A Little Inspiration from the Founder of Harlem Run

Alison Desir
by Alison Desir
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A Little Inspiration from the Founder of Harlem Run

Hi everyone, Alison Désir here, aka powdered feet. I am honored to be a contributing blogger for MapMyRun and to share my running journey with you — as well as tips to help you get started or keep you going strong. It’s easy to find reasons to stop training. However, I’m here in the struggle with you, and I hope to help motivate you and encourage you to continue to dig deep to reach your goals.

You might be thinking: OK, but who are you and why should I listen to you?  

Well, I’m glad you asked!

I’m an endurance athlete, sponsored by Under Armour, and a firm believer that sport has the power to change lives. However, I wasn’t always this way. In fact, if you had told me five years ago that I would be an endurance athlete, I would have laughed in your face. See, five years ago I was suffering from depression and had trouble getting out of bed each day. Unemployed and grappling with my father’s worsening condition due to his Lewy Body Dementia diagnosis, I could never have imagined that I would now be running marathons and ultramarathons — and embracing the lifestyle around that. But it happened.

In January of 2012, I got the crazy idea to do what was seemingly impossible at the time: train for a marathon. I haven’t looked back since. In fact, I went from running my first marathon in June 2012 (the San Diego Rock ’n’ Roll Marathon) to founding and leading a running movement known as Harlem Run in November 2013, to leading a 252-mile running relay for Planned Parenthood in January 2017.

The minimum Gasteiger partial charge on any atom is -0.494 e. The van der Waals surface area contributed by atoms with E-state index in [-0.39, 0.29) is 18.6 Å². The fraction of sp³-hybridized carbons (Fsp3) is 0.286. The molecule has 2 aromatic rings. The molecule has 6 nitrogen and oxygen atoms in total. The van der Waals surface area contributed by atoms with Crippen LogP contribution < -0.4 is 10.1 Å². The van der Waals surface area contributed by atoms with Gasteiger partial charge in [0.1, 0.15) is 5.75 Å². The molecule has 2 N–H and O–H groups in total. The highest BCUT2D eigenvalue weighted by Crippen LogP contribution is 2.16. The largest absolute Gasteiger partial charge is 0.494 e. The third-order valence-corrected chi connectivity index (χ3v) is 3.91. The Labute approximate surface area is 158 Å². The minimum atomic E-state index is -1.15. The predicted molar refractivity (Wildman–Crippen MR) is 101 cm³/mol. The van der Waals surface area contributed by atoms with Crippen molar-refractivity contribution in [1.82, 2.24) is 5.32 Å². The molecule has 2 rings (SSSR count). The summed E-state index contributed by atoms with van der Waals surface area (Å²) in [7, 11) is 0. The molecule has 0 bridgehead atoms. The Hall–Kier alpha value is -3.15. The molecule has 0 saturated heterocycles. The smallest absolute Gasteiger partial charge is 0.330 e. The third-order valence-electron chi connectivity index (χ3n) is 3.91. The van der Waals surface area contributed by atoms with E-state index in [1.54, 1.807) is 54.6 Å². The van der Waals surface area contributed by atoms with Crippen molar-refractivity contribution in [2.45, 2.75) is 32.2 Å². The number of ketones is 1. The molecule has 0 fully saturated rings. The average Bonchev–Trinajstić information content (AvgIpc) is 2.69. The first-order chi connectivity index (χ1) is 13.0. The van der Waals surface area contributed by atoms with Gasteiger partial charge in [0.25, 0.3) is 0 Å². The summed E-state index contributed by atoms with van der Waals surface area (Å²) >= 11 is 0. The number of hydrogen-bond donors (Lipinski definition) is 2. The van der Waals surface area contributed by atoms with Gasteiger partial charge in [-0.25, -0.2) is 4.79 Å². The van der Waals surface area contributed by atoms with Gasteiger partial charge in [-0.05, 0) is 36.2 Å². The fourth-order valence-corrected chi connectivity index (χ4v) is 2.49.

“The success of Harlem Run has allowed me to touch the lives of so many and is a testament to the healing power of movement.”

Harlem Run started as my way of sharing my passion for running with my community, and it has grown into a movement that regularly hosts 200-plus members for evening runs and special events. The success of Harlem Run is a testament to the healing power of movement and has allowed me to touch the lives of so many. My most rewarding challenge to date was leading a 252-mile relay from Harlem to Washington, D.C. — and raising more than $100,000 for Planned Parenthood. Running has transformed my life.


Through my stories, I’ll write about my running family as well as some of my favorite routes, races, gear — you name it. If there’s something in particular you’re curious about, I would love to hear it in the comments.    

To kick off my first column, here are some tips that helped me get through my transition to the sport:

1. Set a goal. If you’re just getting started, your goal might be something simple like “go far a 30-minute walk every day.” If you’ve been running for a while, you might pick a race or even set a goal to qualify for the Boston Marathon. Make sure to share your goal with others: It holds you accountable.

2. Find a workout partner or group to train with (and keep it interesting).

3. Switch things up! Try a workout you haven’t done before — it doesn’t have to be running related. But if you run on the road, try a trail run or hit the track.

4. If you’re used to running on the treadmill, it’s time to layer up and get outside.

5. Treat yourself to new workout gear — if you look your best, you’ll feel your best!

6. Start a training log. Use the UA Band and MapMyRun to log your workouts and MyFitnessPal to track your nutrition. Keep a log of not only what your workout was but how you felt doing it, as well as what you ate and how much you slept. This is useful data to analyze your progress.

7. Write down words of encouragement and post them around your home. These are the words that keep you going even during those times when you don’t want to get out of bed.


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About the Author

Alison Desir
Alison Desir

Passionate about community, mental health and fitness, Alison AKA powderedfeet is an endurance athlete sponsored by Under Armour and a believer that sport has the power to change lives. When Alison isn’t running, she’s working to resolve and speak about issues related to women and girls.


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